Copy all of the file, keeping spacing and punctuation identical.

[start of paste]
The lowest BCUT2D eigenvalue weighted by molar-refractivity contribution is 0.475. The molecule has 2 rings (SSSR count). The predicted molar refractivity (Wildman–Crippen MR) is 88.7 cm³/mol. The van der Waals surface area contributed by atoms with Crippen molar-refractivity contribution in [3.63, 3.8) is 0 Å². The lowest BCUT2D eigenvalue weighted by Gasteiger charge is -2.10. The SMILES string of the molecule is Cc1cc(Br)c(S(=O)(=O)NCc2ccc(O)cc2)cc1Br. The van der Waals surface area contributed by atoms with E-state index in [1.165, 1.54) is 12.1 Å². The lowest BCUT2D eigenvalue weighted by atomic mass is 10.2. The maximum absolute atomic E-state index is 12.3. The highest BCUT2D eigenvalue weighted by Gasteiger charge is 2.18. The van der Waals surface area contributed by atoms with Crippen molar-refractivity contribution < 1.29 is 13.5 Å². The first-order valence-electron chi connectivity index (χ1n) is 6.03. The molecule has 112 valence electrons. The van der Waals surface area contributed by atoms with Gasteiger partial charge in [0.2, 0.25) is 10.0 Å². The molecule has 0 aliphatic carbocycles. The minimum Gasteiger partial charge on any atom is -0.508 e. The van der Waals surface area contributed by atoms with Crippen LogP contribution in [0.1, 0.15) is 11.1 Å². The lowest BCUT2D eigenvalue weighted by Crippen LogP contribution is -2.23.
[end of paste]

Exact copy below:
The lowest BCUT2D eigenvalue weighted by molar-refractivity contribution is 0.475. The molecule has 2 rings (SSSR count). The predicted molar refractivity (Wildman–Crippen MR) is 88.7 cm³/mol. The van der Waals surface area contributed by atoms with Crippen molar-refractivity contribution in [3.63, 3.8) is 0 Å². The lowest BCUT2D eigenvalue weighted by Gasteiger charge is -2.10. The SMILES string of the molecule is Cc1cc(Br)c(S(=O)(=O)NCc2ccc(O)cc2)cc1Br. The van der Waals surface area contributed by atoms with E-state index in [1.165, 1.54) is 12.1 Å². The lowest BCUT2D eigenvalue weighted by atomic mass is 10.2. The maximum absolute atomic E-state index is 12.3. The highest BCUT2D eigenvalue weighted by Gasteiger charge is 2.18. The van der Waals surface area contributed by atoms with Crippen molar-refractivity contribution < 1.29 is 13.5 Å². The first-order valence-electron chi connectivity index (χ1n) is 6.03. The molecule has 112 valence electrons. The van der Waals surface area contributed by atoms with Gasteiger partial charge in [0.2, 0.25) is 10.0 Å². The molecule has 0 aliphatic carbocycles. The minimum Gasteiger partial charge on any atom is -0.508 e. The van der Waals surface area contributed by atoms with Crippen LogP contribution in [0.1, 0.15) is 11.1 Å². The lowest BCUT2D eigenvalue weighted by Crippen LogP contribution is -2.23.